We got to watch children think and observe teachers doing what they do best!
And we promised that we’d bring the iPads back the next time we came…
It was a beautiful and symbolic day for our children’s education!
See more photos of the event from the Jamaica Plain News.
Last week NGPM Executive Producer Christine Zanchi attended the Fred Forward Conference, a national conference hosted by the Fred Rogers Center for Early Learning and Children’s Media in Pittsburgh, PA.
Invigorated by the conference, Christine says, “I think it’s awesome that the industry is turning its attention to research as a critical part in the development of children’s media — especially from where we stand as public media. We really care about true educational impact, and iterative design-based research gets us there.”
Economist James Heckman has spent decades studying and documenting the lasting benefits of high-quality education for children in their earliest years. He is a strong advocate for investment in programs that foster early cognitive and social development as a means for reducing inequity and increasing productivity across the country. The link between the increase of high-quality education in early childhood and the reduction of inequality seems so clear that he calls it the Heckman Equation.
Just a few days ago, the prestigious journal Science published his research team’s latest findings. The work follows up on the Carolina Abecedarian Project (ABC), which was started over 40 years ago to explore the impact of high-quality early care and education. From infancy to age five, participants received high-quality, full-day care and education, including topics on health and nutrition. The study followed up at five later points in time spanning older childhood and early adulthood.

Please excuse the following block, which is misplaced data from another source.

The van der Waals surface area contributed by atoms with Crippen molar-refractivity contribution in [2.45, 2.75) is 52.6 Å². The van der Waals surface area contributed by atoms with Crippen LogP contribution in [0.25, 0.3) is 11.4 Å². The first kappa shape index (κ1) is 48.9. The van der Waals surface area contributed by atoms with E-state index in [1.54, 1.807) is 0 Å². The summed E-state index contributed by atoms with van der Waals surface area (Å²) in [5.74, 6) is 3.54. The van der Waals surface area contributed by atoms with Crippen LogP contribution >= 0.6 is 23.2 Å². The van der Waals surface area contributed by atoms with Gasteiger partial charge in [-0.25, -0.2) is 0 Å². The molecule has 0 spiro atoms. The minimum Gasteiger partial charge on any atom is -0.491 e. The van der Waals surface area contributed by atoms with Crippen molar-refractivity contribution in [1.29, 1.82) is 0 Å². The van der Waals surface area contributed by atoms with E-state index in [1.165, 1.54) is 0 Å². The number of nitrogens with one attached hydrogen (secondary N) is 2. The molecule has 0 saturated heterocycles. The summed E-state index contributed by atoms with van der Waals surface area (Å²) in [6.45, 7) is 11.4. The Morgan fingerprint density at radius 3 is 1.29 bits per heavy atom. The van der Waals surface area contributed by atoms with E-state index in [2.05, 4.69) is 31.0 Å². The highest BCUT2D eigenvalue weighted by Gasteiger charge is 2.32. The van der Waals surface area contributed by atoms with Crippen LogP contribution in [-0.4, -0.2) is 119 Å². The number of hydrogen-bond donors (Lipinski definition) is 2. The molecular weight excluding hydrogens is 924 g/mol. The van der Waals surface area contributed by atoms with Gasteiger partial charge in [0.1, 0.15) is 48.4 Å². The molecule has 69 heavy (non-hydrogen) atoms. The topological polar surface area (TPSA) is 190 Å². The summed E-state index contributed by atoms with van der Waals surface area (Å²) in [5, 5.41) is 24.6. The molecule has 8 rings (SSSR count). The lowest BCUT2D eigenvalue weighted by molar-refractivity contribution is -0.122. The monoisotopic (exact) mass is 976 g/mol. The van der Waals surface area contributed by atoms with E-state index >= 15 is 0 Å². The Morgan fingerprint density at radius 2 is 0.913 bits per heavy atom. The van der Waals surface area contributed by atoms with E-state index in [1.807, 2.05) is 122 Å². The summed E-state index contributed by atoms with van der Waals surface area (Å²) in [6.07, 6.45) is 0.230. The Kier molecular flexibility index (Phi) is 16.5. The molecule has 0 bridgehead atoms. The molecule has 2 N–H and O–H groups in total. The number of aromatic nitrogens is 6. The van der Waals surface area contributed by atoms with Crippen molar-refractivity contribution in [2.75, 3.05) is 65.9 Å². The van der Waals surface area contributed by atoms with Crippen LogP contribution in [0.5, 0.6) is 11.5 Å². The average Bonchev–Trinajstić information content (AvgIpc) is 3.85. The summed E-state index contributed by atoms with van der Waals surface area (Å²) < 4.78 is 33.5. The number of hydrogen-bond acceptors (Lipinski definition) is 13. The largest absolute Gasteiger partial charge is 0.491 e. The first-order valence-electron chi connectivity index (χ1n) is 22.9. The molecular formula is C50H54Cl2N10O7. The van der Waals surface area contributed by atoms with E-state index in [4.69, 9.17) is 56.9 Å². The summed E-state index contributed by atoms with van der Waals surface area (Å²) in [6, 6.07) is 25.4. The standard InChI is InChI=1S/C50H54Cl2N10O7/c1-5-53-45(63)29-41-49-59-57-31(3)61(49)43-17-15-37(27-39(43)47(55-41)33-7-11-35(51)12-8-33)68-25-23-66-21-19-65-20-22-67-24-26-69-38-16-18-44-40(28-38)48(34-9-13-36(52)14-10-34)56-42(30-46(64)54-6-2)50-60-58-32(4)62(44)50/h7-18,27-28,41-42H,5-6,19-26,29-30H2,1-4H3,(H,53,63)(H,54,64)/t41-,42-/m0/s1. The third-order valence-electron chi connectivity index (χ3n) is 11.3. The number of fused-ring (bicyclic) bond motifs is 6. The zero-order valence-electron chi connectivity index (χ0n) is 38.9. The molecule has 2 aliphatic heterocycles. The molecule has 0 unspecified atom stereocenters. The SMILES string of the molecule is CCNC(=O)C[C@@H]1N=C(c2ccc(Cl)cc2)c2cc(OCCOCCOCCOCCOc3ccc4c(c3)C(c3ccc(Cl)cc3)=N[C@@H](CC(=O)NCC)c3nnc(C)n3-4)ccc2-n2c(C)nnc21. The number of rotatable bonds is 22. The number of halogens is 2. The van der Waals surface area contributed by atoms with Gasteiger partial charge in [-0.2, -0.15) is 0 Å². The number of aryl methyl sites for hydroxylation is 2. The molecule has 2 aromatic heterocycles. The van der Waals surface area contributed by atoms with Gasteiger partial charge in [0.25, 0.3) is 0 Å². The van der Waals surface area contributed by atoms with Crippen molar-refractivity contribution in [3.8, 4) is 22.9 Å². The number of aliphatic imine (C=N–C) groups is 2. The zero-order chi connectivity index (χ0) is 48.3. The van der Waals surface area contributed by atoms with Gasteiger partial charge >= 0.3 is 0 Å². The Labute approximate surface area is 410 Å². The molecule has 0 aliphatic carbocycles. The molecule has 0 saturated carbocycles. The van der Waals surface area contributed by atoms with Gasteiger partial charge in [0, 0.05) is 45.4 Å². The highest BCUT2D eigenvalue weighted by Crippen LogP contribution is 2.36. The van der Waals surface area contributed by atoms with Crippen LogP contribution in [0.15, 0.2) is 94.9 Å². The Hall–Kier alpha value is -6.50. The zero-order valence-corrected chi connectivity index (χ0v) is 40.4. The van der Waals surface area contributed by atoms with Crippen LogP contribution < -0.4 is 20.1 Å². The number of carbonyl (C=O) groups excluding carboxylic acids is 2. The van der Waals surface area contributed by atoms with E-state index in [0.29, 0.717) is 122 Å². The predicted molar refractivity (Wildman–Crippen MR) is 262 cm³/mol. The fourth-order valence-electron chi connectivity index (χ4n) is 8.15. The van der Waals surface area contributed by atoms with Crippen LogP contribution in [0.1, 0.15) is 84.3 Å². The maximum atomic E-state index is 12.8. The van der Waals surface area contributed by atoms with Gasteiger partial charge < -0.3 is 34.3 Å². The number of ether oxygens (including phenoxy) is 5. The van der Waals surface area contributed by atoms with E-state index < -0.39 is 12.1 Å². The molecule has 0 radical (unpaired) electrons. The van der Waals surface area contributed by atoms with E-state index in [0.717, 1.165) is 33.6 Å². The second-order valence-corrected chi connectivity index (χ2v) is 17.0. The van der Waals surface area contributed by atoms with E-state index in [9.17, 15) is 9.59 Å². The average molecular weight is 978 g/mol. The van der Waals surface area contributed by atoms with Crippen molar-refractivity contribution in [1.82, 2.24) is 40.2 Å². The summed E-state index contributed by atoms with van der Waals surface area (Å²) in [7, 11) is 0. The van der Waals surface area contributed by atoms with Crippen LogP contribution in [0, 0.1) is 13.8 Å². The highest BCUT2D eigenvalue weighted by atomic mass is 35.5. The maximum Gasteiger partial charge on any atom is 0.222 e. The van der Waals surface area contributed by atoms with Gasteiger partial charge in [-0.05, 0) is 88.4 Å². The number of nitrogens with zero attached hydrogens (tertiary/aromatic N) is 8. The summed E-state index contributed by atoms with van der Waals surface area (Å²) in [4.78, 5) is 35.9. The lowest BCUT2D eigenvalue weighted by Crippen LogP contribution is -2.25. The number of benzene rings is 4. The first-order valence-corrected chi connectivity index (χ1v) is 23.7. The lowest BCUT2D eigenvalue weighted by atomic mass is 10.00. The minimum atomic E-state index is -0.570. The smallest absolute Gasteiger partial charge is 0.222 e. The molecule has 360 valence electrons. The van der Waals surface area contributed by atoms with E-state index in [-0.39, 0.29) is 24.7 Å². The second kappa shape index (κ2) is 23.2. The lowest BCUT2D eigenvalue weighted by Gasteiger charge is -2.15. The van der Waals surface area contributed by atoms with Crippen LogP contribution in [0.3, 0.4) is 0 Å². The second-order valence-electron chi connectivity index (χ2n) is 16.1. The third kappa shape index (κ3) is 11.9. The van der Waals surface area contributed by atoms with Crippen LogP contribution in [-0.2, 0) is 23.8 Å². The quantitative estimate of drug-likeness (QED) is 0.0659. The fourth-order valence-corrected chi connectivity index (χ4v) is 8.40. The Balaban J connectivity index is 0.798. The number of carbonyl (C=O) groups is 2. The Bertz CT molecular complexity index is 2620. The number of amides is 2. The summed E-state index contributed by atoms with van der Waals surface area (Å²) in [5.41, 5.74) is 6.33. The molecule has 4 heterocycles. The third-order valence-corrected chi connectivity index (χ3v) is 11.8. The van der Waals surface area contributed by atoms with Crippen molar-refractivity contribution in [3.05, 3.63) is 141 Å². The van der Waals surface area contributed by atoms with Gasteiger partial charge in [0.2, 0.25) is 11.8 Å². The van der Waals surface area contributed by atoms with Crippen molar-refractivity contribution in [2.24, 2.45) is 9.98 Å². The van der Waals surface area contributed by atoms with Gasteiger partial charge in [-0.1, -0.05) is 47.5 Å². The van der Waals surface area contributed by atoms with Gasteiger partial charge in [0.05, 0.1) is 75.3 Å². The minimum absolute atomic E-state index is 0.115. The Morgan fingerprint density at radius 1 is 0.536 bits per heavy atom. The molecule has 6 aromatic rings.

The results show significant positive differences in health-related behaviors and outcomes for those who attended the ABC program three decades later, as compared to age-mates also tracked by the study but who did not receive such education.
Many of us have few, if any, specific memories of our own formative years — the period of life during which the intervention took place. Yet, experiences between infancy and age five stuck with the children and continued to shape their health-related decisions as they entered kindergarten, grade-school, and adulthood, and beyond, resulting in lower risks for common diseases and therefore lower health-care needs.
That’s the power of getting off to the right start!
The NGPM team also feels strongly about investing in high-quality early education for every child, and we’re happy to have the opportunity to research how to best do this in our technology-infused world!
Next Generation Preschool Math will provide an example of what research and public media are doing for early learning through digital media at the New America Foundation’s event “Beyond Screen Time: Early Learning and Digital Media.”
The event itself is an “afternoon of moderated discussion, innovative exhibits and networking that explore a world beyond ‘screen time,’ recognizing technology as more than an electronic babysitter and pushing for high standards in how it is used.”
Check out the Beyond Screen Time video!